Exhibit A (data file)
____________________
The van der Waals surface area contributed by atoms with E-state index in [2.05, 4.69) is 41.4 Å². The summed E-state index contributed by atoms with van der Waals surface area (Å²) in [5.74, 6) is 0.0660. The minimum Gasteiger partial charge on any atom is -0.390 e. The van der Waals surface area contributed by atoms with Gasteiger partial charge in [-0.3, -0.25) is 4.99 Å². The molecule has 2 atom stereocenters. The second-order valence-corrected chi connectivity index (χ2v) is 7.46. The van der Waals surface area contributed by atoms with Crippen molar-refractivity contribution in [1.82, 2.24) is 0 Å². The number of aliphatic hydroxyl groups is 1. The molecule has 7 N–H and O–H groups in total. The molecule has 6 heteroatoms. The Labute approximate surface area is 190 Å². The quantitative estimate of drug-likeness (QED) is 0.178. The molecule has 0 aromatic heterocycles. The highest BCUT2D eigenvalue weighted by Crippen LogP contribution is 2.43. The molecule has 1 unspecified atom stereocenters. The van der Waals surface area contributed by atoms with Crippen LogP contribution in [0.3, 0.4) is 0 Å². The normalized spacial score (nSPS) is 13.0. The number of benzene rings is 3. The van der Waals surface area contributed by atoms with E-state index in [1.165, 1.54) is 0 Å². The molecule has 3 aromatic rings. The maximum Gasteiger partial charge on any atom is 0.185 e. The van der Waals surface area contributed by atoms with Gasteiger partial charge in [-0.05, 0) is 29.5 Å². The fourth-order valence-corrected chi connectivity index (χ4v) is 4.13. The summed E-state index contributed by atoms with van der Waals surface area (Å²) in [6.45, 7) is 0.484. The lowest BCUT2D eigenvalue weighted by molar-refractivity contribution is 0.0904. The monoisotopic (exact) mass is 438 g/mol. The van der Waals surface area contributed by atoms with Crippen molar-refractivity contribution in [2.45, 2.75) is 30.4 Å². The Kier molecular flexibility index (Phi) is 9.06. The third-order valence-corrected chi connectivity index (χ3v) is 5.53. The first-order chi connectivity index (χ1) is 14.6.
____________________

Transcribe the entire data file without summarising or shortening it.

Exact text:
The van der Waals surface area contributed by atoms with E-state index in [2.05, 4.69) is 41.4 Å². The summed E-state index contributed by atoms with van der Waals surface area (Å²) in [5.74, 6) is 0.0660. The minimum Gasteiger partial charge on any atom is -0.390 e. The van der Waals surface area contributed by atoms with Gasteiger partial charge in [-0.3, -0.25) is 4.99 Å². The molecule has 2 atom stereocenters. The second-order valence-corrected chi connectivity index (χ2v) is 7.46. The van der Waals surface area contributed by atoms with Crippen molar-refractivity contribution in [1.82, 2.24) is 0 Å². The number of aliphatic hydroxyl groups is 1. The molecule has 7 N–H and O–H groups in total. The molecule has 6 heteroatoms. The Labute approximate surface area is 190 Å². The quantitative estimate of drug-likeness (QED) is 0.178. The molecule has 0 aromatic heterocycles. The highest BCUT2D eigenvalue weighted by Crippen LogP contribution is 2.43. The molecule has 1 unspecified atom stereocenters. The van der Waals surface area contributed by atoms with Crippen LogP contribution in [0.3, 0.4) is 0 Å². The normalized spacial score (nSPS) is 13.0. The number of benzene rings is 3. The van der Waals surface area contributed by atoms with E-state index in [1.165, 1.54) is 0 Å². The molecule has 3 aromatic rings. The maximum Gasteiger partial charge on any atom is 0.185 e. The van der Waals surface area contributed by atoms with Gasteiger partial charge in [-0.05, 0) is 29.5 Å². The fourth-order valence-corrected chi connectivity index (χ4v) is 4.13. The summed E-state index contributed by atoms with van der Waals surface area (Å²) in [6.45, 7) is 0.484. The lowest BCUT2D eigenvalue weighted by molar-refractivity contribution is 0.0904. The monoisotopic (exact) mass is 438 g/mol. The van der Waals surface area contributed by atoms with Crippen molar-refractivity contribution in [2.45, 2.75) is 30.4 Å². The Kier molecular flexibility index (Phi) is 9.06. The third-order valence-corrected chi connectivity index (χ3v) is 5.53. The first-order chi connectivity index (χ1) is 14.6.